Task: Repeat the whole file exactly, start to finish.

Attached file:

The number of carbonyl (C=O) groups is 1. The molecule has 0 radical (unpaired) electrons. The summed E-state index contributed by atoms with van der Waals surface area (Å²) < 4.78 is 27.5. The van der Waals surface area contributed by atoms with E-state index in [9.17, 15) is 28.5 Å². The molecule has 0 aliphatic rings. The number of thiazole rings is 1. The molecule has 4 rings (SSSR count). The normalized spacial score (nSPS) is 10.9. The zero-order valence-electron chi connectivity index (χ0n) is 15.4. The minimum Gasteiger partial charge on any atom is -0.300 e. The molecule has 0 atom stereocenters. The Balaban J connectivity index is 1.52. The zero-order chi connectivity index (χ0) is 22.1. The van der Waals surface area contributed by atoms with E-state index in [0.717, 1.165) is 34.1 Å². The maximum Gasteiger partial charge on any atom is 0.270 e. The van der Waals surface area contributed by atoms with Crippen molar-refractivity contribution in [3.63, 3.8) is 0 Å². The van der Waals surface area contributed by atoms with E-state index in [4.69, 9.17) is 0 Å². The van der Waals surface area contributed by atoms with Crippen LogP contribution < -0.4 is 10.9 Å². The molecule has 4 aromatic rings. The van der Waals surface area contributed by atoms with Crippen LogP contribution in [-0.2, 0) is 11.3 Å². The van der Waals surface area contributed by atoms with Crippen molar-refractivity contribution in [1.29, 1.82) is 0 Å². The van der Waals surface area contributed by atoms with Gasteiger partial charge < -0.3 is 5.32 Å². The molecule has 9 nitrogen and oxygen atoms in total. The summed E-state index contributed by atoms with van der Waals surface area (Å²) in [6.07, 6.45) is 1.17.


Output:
The number of carbonyl (C=O) groups is 1. The molecule has 0 radical (unpaired) electrons. The summed E-state index contributed by atoms with van der Waals surface area (Å²) < 4.78 is 27.5. The van der Waals surface area contributed by atoms with E-state index in [9.17, 15) is 28.5 Å². The molecule has 0 aliphatic rings. The number of thiazole rings is 1. The molecule has 4 rings (SSSR count). The normalized spacial score (nSPS) is 10.9. The zero-order valence-electron chi connectivity index (χ0n) is 15.4. The minimum Gasteiger partial charge on any atom is -0.300 e. The molecule has 0 atom stereocenters. The Balaban J connectivity index is 1.52. The zero-order chi connectivity index (χ0) is 22.1. The van der Waals surface area contributed by atoms with E-state index in [0.717, 1.165) is 34.1 Å². The maximum Gasteiger partial charge on any atom is 0.270 e. The van der Waals surface area contributed by atoms with Crippen molar-refractivity contribution in [3.63, 3.8) is 0 Å². The van der Waals surface area contributed by atoms with E-state index in [4.69, 9.17) is 0 Å². The van der Waals surface area contributed by atoms with Crippen LogP contribution < -0.4 is 10.9 Å². The molecule has 4 aromatic rings. The van der Waals surface area contributed by atoms with Crippen LogP contribution in [-0.2, 0) is 11.3 Å². The van der Waals surface area contributed by atoms with Crippen molar-refractivity contribution in [1.29, 1.82) is 0 Å². The van der Waals surface area contributed by atoms with Gasteiger partial charge < -0.3 is 5.32 Å². The molecule has 9 nitrogen and oxygen atoms in total. The summed E-state index contributed by atoms with van der Waals surface area (Å²) in [6.07, 6.45) is 1.17.